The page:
How do injuries heal ?

Posted on 06. Apr, 2011 by in Injuries, Types of Injury

How do injuries heal?

Common injries that we see in the physiotherapy clinic are knee injuries, shoulder injuries, rotator cuff injury, hamstring injury, knee injury and many other sports injuries

The  body responds to an injury in the following way;

It’s response to injury can be divided into four stages:

1. Soft tissue damage

2. Inflammation

3. Soft tissue repair

4. Soft tissue remodelling

This process is essentially the same in tendons, muscles, ligaments and all other soft tissues.

1.Soft Tissue Damage

When any of the body’s soft tissues are place under excessise strain this can lead to tissue damage. (see my previous blog on what are the soft tissues of the body and how are they injured?) When this occurs, the small cells which make up soft tissues and the blood vessels situated in between them can be damaged. When this occurs both the fluid contained within the cells and the blood that is contained in the blood vessels, leaks into the surrounding area. This causes swelling and internal bleeding and sometimes bruising.

2. Inflammation

Your body’s first and immediate response to soft tissue damage is inflammation. Here the body releases certain inflammatory cells, to the area , which help remove damaged or dying tissues cells. During this process you will experience pain, localised heat, swelling and loss of movement. This will limit how much you move the area which in turn protects the damaged tissue from even further injury. The inflammatory process can continue for at least 5 days and at times longer. Inadequate rest can result in re-injury of the tissue which  will inturn extend the inflammatory response. This can delay the start of the repair process.

3.soft tissue repair

Repair of the damaged tissue begins to occur after 3 – 5 days. New collagen cells are laid down and damaged blood vessels and nerve endings sprout back into the area. Physical activity stimulates the new tissue formation. The new tissue formed is called Scar tissue and is different form the original tissue. To encourage good quality repair gentle natural tension via the performance of controlled stretching and strengthening exercises should be applied to the scar tissues at this stage. If the scar tissue isn’t exercised regularly it will shrink and shorthen. This would result  in reduced flexibility and weakness of the soft tissues which would mean that it would be  be less able to cope with normal physical stress. This tissue repair process usually lasts about 3 weeks.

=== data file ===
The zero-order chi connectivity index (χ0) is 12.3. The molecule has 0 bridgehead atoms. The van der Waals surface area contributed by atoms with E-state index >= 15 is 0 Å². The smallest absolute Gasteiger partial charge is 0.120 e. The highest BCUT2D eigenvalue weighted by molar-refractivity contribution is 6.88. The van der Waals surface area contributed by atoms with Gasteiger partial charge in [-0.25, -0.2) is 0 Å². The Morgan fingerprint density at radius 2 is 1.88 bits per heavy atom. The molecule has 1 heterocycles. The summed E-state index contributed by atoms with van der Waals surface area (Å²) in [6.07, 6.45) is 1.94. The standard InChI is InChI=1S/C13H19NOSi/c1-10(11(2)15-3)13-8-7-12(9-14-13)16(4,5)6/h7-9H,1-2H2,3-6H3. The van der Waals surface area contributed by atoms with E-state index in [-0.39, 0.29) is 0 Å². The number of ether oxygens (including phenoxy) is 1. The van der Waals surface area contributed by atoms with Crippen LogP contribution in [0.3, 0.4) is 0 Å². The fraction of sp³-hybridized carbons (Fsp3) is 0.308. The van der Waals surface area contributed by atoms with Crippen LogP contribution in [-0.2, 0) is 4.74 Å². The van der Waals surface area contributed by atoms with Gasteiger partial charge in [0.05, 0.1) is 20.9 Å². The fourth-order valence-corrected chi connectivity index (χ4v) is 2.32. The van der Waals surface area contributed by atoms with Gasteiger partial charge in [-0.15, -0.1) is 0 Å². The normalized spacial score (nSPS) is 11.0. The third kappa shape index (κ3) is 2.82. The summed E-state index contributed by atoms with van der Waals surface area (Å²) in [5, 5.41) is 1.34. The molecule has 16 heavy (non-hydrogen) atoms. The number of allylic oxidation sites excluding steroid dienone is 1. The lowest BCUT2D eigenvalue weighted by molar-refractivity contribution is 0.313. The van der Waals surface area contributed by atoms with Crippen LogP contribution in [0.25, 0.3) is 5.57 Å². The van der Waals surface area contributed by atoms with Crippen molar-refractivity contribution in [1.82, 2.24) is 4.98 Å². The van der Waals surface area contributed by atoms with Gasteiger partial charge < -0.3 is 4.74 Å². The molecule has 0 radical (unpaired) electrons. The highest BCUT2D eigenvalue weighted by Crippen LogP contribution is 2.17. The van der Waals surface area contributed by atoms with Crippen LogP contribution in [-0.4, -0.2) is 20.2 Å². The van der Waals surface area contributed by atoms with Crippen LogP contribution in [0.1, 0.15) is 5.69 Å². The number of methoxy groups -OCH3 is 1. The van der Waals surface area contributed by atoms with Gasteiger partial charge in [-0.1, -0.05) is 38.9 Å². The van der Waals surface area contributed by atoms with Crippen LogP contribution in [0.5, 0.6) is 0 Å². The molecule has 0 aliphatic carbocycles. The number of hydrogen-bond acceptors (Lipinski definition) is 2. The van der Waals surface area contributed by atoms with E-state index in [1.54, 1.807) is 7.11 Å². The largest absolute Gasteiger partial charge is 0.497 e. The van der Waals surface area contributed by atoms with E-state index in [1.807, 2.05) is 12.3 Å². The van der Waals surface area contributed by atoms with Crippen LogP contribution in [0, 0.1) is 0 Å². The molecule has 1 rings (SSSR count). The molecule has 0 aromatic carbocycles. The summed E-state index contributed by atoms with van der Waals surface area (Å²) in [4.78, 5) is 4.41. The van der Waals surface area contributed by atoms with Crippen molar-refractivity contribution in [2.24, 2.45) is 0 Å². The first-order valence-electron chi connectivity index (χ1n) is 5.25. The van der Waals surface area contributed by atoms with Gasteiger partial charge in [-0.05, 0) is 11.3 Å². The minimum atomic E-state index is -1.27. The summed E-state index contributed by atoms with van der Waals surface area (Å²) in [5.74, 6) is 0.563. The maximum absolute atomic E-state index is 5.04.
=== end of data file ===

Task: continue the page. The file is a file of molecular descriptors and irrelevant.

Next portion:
4. soft tissue remodelling

Soft tissue repair is only optimal if remodelling of the healing scar tissue occurs. This involves remodelling the weaker scar tissue into a stronger tissue which is capable of withstanding normal physical activitiy. This involves gradually progressing the force of the exercises, commenced above,  coupled with a gradual return to normal physical activity. This should be continued until the injured area has regained its normal flexibility, strength and overall function. This process can take anywhere from several weeks to several months.

I hope the above has better informed you about how injuries heal .

Related posts:

  1. types of sporting injuries

3 Responses to “How do injuries heal ?”

  1. Anne Africa

    24. May, 2011

    Now I understand why some injuries take so long to get better. Do older people with injuries take longer to heal than younger people?

    Reply to this comment

      24. May, 2011

      Hi Anne

      Yes they do. After the age of 30, your rate of healing starts to slow but what is important is that your body still has the capacity to heal, at any age.

      Thanks for the Question


      Reply to this comment

    14. Aug, 2011

    Hi there. Thank you for your question. Without performing a one on one assessment it is difficult for me to give you a specific answer to your question. But what I generally tell patients is that with a simple rotator cuff injury it can take anywhere from 3 to 12 months to achieve complete relief of pain and a full recovery of shoulder function. I would advise that you see a trained health professional (like a physiotherapist) to guide you in appropriate rehabilitation exercises and appropriate modification of day to day activities. These conditions can be aggravated quick easily so exercise selection and technique is very important. Good Luck.

    Regards Joe Arico

    Reply to this comment

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